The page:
Trespassing Physical Boundaries: Transgression, Vulnerability and Resistance in Sarah Kane’s \u3cem\u3eBlasted\u3c/em\u3e (1995)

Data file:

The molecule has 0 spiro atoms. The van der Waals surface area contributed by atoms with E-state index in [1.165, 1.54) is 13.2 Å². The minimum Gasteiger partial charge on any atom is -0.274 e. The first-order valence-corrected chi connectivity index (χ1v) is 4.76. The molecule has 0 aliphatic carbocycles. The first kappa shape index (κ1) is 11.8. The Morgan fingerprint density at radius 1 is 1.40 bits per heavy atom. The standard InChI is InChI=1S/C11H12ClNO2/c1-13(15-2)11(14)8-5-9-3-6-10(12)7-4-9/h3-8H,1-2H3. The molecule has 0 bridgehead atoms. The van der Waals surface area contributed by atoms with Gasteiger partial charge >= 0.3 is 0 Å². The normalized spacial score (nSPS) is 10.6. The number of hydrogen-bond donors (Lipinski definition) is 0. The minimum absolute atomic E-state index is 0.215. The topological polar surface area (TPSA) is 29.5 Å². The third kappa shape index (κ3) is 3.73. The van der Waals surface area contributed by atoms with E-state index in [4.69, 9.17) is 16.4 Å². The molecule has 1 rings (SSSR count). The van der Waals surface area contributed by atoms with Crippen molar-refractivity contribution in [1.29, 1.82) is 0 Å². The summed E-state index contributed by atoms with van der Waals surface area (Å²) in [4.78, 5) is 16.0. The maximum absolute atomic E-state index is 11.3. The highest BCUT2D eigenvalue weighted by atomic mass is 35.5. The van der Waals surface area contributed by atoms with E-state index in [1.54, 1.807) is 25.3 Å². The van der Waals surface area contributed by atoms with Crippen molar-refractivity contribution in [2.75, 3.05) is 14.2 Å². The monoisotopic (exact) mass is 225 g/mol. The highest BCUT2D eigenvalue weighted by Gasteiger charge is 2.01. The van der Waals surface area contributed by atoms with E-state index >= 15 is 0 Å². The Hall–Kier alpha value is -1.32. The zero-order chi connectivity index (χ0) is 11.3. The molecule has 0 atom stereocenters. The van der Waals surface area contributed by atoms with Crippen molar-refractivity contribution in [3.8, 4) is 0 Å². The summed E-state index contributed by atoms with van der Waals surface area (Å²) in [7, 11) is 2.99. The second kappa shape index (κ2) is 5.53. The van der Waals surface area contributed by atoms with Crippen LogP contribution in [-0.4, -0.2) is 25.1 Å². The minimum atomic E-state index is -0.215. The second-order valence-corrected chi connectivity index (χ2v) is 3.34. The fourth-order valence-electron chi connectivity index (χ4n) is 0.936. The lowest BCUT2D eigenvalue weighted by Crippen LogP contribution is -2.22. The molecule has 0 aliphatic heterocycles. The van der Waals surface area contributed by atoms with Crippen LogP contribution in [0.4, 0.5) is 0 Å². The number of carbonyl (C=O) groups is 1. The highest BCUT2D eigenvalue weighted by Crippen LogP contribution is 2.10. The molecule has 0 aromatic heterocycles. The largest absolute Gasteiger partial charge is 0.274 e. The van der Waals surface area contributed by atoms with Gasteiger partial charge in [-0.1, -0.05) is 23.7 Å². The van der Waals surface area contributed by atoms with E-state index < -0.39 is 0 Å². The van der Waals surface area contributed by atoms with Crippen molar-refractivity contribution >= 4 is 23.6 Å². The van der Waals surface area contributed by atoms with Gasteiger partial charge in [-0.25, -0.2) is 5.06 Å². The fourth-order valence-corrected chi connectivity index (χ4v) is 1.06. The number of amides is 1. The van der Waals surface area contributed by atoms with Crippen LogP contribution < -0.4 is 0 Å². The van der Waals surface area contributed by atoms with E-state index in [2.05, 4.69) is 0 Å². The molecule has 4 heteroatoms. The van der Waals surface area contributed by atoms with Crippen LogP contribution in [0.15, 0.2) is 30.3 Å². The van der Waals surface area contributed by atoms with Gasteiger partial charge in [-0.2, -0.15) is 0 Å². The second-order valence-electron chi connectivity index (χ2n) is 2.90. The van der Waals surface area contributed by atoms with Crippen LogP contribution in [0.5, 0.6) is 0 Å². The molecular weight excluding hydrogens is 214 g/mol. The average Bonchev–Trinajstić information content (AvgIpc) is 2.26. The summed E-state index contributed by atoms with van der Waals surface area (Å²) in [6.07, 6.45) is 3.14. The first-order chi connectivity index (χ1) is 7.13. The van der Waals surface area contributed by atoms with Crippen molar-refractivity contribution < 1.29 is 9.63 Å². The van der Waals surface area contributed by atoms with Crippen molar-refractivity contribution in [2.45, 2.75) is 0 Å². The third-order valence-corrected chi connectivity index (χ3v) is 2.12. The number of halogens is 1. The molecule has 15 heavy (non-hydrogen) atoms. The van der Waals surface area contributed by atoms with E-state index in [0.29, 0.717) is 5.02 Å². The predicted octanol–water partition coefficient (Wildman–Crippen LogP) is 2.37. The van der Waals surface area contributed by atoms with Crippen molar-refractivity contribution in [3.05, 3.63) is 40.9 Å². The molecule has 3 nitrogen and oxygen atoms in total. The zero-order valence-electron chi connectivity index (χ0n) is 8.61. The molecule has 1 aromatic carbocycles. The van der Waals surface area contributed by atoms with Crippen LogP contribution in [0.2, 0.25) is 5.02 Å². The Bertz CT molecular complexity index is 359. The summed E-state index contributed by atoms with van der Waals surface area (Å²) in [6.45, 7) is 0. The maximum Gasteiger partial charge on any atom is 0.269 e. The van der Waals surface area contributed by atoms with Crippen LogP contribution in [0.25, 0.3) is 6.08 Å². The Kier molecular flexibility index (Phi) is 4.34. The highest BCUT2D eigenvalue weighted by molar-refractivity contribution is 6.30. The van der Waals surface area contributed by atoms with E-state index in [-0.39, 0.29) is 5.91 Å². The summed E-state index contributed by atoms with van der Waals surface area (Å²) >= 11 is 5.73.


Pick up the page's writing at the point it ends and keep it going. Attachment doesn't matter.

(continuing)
Sarah Kane’s Blasted has been analyzed from various perspectives that address the layers of destruction it exposes. From the questioning of its title and meaning, to the unravelling of the protagonists’ abusive relationship, the analyses have emphasized the depiction of vulnerability as the defining human trait that Jean Ganteau observes in contemporary British literature. However, a key aspect has been overlooked in the critical response to the play: for Kane vulnerability does not equal helplessness, but rather stands in opposition to it. Hence, this article concentrates on how Blasted formulates a new understanding of vulnerability that fits Judith Butler’s later redefinition of such notion as a trigger for resistance. It argues that, facing gender-based trauma, Kane dismantles the conditions that allow for a patronizing configuration of vulnerability in space by relocating the victim to an actual battlefield. Following Sarah Bracke’s conception of governmental security as resilient, the article explores Kane’s multisided articulations of violence, vulnerability and trauma. It traces human relations as well as the literal rupture of space. From the hostile environment of a warzone, the notions of victimhood and fragility become rearticulated to undertake the responsibility of survival, questioning our passivity and ethical duties towards Others

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